Four Steps to Protect Your Intellectual Property from Insider Threats

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By Ilia Sotnikov, VP of Product Management at Netwrix

Intellectual Property (IP) comes in various formats, including source code, trade secrets and know-how. IP is one of the most critical assets that organizations have, because it helps them stand out from the competition, increase their commercial value and offer customers additional value. Unlike patents, IP cannot be disclosed and requires strong protection.

Unfortunately, it is hard to prevent IP theft, because all your employees who come in contact with sensitive data pose a potential threat. They may have a lax attitude about security, or even have a malicious intent to steal or destroy IP. According to the Netwrix 2018 IT Risks Report, 39 percent of companies consider departing and terminated employees to be the biggest risk to their IP, and 31 percent say that regular business users are the most dangerous threat actors. Here are four simple steps that will help you mitigate the risk of IP theft.

1. Have an overview of confidential data you store
Due to business requirements, many organizations store their IP across multiple on-premises and cloud-based storage devices, which makes it hard to secure all the sensitive data appropriately. Also, users may copy sensitive data to their personal devices for work purposes, which puts data at risk. To protect your IP, you need to know exactly where your data resides and classify data from least to most sensitive. After that, identify who has access to your IP and define the potential points of compromise.

2. Implement principle of least privilege
To protect your IP, you need to make sure that only authorized personnel have access to it. Therefore, you need to use the principle of least privilege and grant access rights only to those who really need them for specific tasks. In addition, you need to regularly update access rights and deactivate user accounts as soon as employees leave the company.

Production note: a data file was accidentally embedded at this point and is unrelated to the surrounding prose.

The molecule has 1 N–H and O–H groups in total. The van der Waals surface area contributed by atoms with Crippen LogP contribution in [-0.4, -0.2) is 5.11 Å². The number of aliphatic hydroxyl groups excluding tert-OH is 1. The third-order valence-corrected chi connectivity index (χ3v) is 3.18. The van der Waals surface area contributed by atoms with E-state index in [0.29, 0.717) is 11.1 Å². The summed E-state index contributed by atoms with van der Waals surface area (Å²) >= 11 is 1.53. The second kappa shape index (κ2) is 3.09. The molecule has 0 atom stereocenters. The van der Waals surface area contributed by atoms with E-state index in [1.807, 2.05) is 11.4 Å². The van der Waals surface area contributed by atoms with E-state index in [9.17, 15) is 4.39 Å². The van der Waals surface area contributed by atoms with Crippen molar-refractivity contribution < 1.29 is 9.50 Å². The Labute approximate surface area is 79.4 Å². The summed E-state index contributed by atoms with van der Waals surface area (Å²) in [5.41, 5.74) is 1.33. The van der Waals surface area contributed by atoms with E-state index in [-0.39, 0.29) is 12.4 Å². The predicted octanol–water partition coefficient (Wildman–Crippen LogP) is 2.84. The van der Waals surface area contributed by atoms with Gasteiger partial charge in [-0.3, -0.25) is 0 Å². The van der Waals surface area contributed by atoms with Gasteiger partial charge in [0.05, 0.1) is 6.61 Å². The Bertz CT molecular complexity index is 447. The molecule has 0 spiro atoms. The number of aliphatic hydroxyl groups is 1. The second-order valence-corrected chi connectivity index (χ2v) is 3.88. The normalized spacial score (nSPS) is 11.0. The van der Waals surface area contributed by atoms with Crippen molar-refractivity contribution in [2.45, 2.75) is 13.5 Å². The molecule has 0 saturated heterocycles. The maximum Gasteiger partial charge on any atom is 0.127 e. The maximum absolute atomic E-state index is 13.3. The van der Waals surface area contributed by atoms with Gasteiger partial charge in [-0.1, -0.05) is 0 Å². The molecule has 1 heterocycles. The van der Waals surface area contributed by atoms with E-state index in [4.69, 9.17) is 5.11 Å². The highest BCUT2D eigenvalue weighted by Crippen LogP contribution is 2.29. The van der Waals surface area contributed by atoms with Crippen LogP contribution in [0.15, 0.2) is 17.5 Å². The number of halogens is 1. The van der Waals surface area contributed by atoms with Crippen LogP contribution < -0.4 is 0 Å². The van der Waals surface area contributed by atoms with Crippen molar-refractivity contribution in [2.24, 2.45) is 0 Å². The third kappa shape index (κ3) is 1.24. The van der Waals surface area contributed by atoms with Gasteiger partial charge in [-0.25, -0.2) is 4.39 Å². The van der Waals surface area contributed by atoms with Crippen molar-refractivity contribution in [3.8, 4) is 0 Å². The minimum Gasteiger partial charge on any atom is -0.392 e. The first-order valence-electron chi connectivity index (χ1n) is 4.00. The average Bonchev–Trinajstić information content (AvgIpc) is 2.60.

3. Enforce security policy
Your employees may stick to bad security habits and forget about security policy, or deliberately ignore it for personal gain. For example, in 2018 U.S. authorities arrested a former Apple employee when he was about to fly to China with sensitive data relating to Apple’s self-driving car project. Therefore, it is important to monitor user behavior to quickly detect and react to signs of security policy violations, e.g. spikes in user activity, anomalous VPN access or activity outside of business hours. Ensure that everyone is familiar with security policies and the penalties for ignoring them.

4. Collaborate with CEO
To make sure your employees don’t misbehave and put sensitive data at risk, involve the CEO in the establishment of security culture. He or she should set goals for the management team and the HR department to raise cybersecurity awareness among the staff. For example, the role of management teams will be to ensure that employees follow basic cybersecurity practices. The role of HR will be to conduct cybersecurity training for employees to show them how to deal with sensitive data and encourage them to report on incidents.

Each organization has individual points of data compromise and has to deal with specific threat actors. To mitigate insider threats to your sensitive data, I encourage you to have a coherent cybersecurity strategy that will protect IP and be in line with your business processes. Involve business leaders and the cybersecurity team in the decision-making process and create a strong security culture in your organization to make sure everyone follows best security practices and protects your IP.

About the Author

Ilia Sotnikov is an accomplished expert in cybersecurity and IT management. He is Vice President of Product Management at Netwrix, provider of a visibility platform for data security and risk mitigation in hybrid environments. Netwrix is based in Irvine, Calif.